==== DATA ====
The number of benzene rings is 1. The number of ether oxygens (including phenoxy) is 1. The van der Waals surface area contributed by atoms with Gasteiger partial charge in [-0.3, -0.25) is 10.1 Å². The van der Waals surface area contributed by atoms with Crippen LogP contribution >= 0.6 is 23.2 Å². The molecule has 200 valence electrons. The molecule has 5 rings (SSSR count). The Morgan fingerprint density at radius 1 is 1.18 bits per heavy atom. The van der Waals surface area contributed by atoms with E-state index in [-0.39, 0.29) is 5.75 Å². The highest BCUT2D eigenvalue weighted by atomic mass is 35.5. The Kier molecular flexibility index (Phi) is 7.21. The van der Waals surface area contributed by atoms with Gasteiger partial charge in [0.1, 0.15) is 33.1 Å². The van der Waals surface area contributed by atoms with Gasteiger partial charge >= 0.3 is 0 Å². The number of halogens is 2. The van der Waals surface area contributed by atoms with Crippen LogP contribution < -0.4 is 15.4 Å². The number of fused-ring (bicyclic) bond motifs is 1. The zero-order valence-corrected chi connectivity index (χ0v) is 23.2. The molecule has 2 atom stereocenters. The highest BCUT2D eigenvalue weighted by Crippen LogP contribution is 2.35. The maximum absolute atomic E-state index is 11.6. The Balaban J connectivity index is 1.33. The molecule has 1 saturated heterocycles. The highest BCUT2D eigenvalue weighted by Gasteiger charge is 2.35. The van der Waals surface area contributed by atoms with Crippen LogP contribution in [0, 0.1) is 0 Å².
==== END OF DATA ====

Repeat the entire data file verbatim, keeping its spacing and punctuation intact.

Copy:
The number of benzene rings is 1. The number of ether oxygens (including phenoxy) is 1. The van der Waals surface area contributed by atoms with Gasteiger partial charge in [-0.3, -0.25) is 10.1 Å². The van der Waals surface area contributed by atoms with Crippen LogP contribution >= 0.6 is 23.2 Å². The molecule has 200 valence electrons. The molecule has 5 rings (SSSR count). The Morgan fingerprint density at radius 1 is 1.18 bits per heavy atom. The van der Waals surface area contributed by atoms with E-state index in [-0.39, 0.29) is 5.75 Å². The highest BCUT2D eigenvalue weighted by atomic mass is 35.5. The Kier molecular flexibility index (Phi) is 7.21. The van der Waals surface area contributed by atoms with Gasteiger partial charge in [0.1, 0.15) is 33.1 Å². The van der Waals surface area contributed by atoms with Gasteiger partial charge >= 0.3 is 0 Å². The number of halogens is 2. The van der Waals surface area contributed by atoms with Crippen LogP contribution < -0.4 is 15.4 Å². The number of fused-ring (bicyclic) bond motifs is 1. The zero-order valence-corrected chi connectivity index (χ0v) is 23.2. The molecule has 2 atom stereocenters. The highest BCUT2D eigenvalue weighted by Crippen LogP contribution is 2.35. The maximum absolute atomic E-state index is 11.6. The Balaban J connectivity index is 1.33. The molecule has 1 saturated heterocycles. The highest BCUT2D eigenvalue weighted by Gasteiger charge is 2.35. The van der Waals surface area contributed by atoms with Crippen LogP contribution in [0, 0.1) is 0 Å².